How Is Paper Made From Trees?

How was paper made? This article discusses the processes involved and a short history of the process.

Papermaking has been around for about 4,000 years. The Egyptians had a process of making papyrus, a plant based paper product. The Chinese in the 2nd century BC had a paper making process involving a fibrous matter. In the 8th century, Arabs had learned the art of paper making, which explains the rise of their intellectual endeavors and learning. It is one of those basic products that make our civilization what it is. But how is it made? Although the process has been refined over the years, the process today is less due to innovation than to efficiency of existing processes. It uses wood and it consists of eight stages: debarking, chipping, pulping, bleaching, paper machine, blade coater, supercalendar, and sheet converting.

The Composition of Wood

Wood is a renewable resource that consists mainly of cellulous, lignin, and a small portion of terpenes, resins, and fatty acids. The breakdown of wood is 45% cellulose and 30% hemi-cellulose. It also contains 23% lignin, which is a resinous material that binds the cellulose fibers together. It has less than 5% substances like terpenes, resins and fatty oils and acids.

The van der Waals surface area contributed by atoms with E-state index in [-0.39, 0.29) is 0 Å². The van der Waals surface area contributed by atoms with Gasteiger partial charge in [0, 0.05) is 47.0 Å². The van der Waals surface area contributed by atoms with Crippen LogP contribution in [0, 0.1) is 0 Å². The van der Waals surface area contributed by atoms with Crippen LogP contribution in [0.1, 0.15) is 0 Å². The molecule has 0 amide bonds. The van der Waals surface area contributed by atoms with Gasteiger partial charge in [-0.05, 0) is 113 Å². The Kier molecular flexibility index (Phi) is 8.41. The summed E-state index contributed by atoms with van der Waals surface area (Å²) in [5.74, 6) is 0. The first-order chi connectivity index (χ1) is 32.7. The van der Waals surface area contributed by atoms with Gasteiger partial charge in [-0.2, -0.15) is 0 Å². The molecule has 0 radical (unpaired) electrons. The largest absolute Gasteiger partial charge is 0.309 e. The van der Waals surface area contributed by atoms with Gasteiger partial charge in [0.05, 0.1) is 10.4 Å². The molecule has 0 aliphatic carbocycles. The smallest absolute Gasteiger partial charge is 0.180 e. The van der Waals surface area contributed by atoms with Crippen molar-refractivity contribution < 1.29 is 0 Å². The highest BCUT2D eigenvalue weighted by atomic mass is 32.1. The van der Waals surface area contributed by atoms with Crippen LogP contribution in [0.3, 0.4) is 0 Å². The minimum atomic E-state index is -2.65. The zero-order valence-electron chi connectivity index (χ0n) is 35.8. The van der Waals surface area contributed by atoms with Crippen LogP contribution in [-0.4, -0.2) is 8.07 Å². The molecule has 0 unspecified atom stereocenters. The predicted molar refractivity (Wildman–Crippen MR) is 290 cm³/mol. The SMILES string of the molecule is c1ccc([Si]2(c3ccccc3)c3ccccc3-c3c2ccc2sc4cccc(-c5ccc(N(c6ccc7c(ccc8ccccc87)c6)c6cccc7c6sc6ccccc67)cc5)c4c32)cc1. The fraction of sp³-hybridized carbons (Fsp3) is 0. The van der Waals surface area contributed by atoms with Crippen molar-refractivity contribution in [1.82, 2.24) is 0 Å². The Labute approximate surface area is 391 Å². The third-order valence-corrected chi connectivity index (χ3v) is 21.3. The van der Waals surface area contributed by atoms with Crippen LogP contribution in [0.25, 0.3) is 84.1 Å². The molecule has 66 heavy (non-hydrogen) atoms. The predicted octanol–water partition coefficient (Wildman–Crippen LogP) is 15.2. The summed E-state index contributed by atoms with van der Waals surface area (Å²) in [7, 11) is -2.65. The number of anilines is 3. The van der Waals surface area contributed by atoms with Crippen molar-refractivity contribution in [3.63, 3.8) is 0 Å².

1. Debarking

Because the process starts with cutting trees, the bark from trees must be removed before the wood can be used for papermaking. A large, spinning and rotating drum that makes the logs move around is used to debark the trees. As the logs rub against each other, the bark comes off.

2. Chipping

Before the logs are pulped, they are cut into small pieces or chips. A large rotating knife goes in circles and cuts the logs into chips.

3. Pulping

The pulping process separates the cellulose and hemi-cellulose from the lignin and removes other tree oils and resins. This process is important because the remaining fibers are used to produce the product we know as paper. There are two main pulping processes, chemical pulping and mechanical pulping.

Chemical or Kraft Pulping

Chemical pulping produces very pure cellulose fibers. It is the most common form of chemical pulping in North America. In Kraft pulping the wood chips are cooked in sodium hydroxide and sodium sulfide to produce a strong dark brown pulp. It is a highly efficient process for removing lignin and resins in softwoods while still producing a high-quality pulp. Wood wastes are burned for fuel and more than 95 per cent of the pulping chemicals are recovered for re-use.